Adjustable versus Fixed Loans
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A fixed-rate loan features a fixed payment over the life of the loan. Your property taxes increase, or rarely, decrease, and so might the homeowner's insurance in your monthly payment. For the most part payment amounts for your fixed-rate mortgage will increase very little.
Your first few years of payments on a fixed-rate loan go primarily toward interest. As you pay on the loan, more of your payment goes toward principal.
You can choose a fixed-rate loan in order to lock in a low interest rate. People choose these types of loans because interest rates are low and they wish to lock in at this low rate. For homeowners who have an ARM now, refinancing with a fixed-rate loan can offer more monthly payment stability. If you have an Adjustable Rate Mortgage (ARM) now, we'd love to help you lock in a fixed-rate at a great rate currently available. Call American Dream Mortgage at (720) 317-2500 to discuss your situation with one of our professionals.
Adjustable Rate Mortgages — ARMs, as we called them above — come in even more varieties. ARMs usually adjust twice a year, based on various indexes.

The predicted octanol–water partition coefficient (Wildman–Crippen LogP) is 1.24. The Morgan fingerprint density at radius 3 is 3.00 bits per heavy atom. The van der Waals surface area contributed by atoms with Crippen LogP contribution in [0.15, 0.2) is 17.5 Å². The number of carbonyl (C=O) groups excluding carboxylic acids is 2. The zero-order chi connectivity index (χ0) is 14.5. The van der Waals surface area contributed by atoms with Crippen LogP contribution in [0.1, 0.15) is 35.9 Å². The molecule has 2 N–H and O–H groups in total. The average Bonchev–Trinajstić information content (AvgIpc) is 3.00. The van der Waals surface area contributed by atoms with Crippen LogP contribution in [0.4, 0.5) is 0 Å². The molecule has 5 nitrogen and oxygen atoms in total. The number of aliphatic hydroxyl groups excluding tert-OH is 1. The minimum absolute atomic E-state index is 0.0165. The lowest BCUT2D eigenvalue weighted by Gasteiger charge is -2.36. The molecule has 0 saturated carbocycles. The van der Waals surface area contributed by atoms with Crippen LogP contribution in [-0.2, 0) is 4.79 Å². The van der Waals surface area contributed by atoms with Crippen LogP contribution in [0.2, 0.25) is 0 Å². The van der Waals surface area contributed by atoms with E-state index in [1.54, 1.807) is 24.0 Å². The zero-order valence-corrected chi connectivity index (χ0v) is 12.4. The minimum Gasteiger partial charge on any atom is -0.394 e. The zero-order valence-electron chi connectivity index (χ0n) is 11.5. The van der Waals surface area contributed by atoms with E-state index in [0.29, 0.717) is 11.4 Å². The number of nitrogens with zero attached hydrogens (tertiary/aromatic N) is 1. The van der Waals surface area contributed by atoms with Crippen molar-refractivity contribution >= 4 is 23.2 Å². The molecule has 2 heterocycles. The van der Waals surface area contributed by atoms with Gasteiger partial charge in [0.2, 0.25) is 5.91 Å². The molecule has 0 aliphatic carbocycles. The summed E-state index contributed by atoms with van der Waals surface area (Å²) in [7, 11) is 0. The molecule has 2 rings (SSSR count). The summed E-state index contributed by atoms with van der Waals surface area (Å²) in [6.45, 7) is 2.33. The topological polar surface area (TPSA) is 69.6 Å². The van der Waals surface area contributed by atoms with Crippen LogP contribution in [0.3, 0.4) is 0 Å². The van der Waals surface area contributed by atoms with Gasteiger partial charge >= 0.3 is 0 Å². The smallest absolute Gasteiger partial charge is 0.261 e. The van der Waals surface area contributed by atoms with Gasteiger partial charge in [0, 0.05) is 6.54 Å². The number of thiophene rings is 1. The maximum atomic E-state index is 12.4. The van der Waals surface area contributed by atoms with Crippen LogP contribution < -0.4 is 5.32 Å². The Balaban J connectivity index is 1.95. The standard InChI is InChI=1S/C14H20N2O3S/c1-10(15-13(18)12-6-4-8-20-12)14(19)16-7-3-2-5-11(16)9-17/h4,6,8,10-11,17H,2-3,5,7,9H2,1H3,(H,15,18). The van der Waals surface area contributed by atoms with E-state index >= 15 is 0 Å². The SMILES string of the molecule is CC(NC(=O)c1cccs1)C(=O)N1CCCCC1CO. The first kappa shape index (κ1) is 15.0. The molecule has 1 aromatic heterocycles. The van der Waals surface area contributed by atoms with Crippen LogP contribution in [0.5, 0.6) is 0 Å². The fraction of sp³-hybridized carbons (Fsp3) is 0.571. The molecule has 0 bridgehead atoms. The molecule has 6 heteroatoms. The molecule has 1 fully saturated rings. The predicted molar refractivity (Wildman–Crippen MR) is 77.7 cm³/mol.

Most Adjustable Rate Mortgages feature this cap, so they can't go up above a specified amount in a given period. Your ARM may feature a cap on interest rate variances over the course of a year. For example: no more than a couple percent per year, even though the underlying index increases by more than two percent. Sometimes an ARM features a "payment cap" which ensures that your payment won't go above a certain amount over the course of a given year. The majority of ARMs also cap your interest rate over the duration of the loan period.
ARMs usually start out at a very low rate that usually increases as the loan ages. You may have heard about "3/1 ARMs" or "5/1 ARMs". For these loans, the introductory rate is fixed for three or five years. After this period it adjusts every year. These loans are fixed for 3 or 5 years, then they adjust after the initial period. These loans are often best for borrowers who expect to move within three or five years. These types of adjustable rate programs most benefit borrowers who plan to move before the loan adjusts.
Most borrowers who choose ARMs do so because they want to get lower introductory rates and do not plan on staying in the house longer than this initial low-rate period. ARMs can be risky if property values go down and borrowers can't sell or refinance.
Have questions about mortgage loans? Call us at (720) 317-2500. It's our job to answer these questions and many others, so we're happy to help!